Vaginal bacteria modify HIV tenofovir microbicide efficacy in African women
Research by a Mucosal Immunology research collaboration between CAPRISA’s mucosal immunology team in Durban and scientists from the USA and Canada was published in Science this week. The study provides new evidence linking vaginal bacteria to microbicide efficacy through tenofovir depletion via bacterial metabolism.
Antiretroviral-based strategies for HIV prevention have shown inconsistent results in women. Although variability in the levels of adherence has been shown to be a major contributing factor for the diverse trial outcomes in women, little is known about what biological factors may also contribute to the variability in these results.
This study, which included biological samples from 688 HIV-negative women from the CAPRISA 004 trial, used a metaproteomic approach to assess whether vaginal bacteria modulate the efficacy of the topical microbicide tenofovir in preventing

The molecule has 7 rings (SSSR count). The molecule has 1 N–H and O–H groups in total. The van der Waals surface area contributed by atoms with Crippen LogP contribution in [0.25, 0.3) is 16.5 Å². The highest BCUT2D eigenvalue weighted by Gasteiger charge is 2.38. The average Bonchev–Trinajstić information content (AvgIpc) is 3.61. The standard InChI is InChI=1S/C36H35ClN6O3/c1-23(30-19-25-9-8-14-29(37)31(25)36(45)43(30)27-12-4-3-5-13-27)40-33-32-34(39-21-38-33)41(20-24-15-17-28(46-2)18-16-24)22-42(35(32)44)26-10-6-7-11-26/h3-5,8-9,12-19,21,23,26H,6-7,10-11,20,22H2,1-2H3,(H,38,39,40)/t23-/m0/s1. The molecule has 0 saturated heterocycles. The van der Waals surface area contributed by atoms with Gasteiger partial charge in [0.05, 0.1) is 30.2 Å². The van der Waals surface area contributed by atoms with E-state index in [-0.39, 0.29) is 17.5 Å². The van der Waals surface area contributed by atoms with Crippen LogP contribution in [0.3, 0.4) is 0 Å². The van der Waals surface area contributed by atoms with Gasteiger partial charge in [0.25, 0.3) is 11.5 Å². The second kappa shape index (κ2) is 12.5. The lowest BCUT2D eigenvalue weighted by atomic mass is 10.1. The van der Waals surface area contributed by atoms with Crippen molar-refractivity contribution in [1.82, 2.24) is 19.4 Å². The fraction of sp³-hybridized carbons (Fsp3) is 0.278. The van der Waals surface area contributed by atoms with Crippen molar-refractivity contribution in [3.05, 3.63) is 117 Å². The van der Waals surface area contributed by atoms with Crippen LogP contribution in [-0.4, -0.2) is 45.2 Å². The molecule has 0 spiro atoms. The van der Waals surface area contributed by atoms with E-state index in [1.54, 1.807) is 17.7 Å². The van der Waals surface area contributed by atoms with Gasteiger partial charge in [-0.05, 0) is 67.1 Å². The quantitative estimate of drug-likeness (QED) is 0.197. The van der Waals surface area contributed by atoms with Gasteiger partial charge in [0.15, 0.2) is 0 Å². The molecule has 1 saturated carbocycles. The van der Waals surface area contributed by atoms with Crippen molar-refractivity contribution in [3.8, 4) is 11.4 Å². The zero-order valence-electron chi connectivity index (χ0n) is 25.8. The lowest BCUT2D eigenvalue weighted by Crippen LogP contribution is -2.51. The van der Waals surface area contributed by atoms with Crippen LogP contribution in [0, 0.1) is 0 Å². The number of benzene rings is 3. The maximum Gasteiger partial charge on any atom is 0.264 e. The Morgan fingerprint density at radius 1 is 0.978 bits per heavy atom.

Two major vaginal bacterial community types were identified; one dominated by Lactobacillus (59.2%), and the other where Gardnerella vaginalis predominated with other anaerobic bacteria (40.8%).
Tenofovir reduced HIV incidence by 61% (P=0.013) in Lactobacillus-dominant women but only 18% (P=0.644) in women with non-Lactobacillus bacteria - a threefold difference in efficacy (Figure below).
An in vitro culture system was used to assess potential biodegradation of tenofovir by the major bacterial species present in this cohort. The results show that detectible
mucosal tenofovir was lower in non-Lactobacillus women, negatively correlating with G. vaginalis and other anaerobic bacteria, which depleted tenofovir by metabolism more rapidly than target cells convert to pharmacologically active drug.
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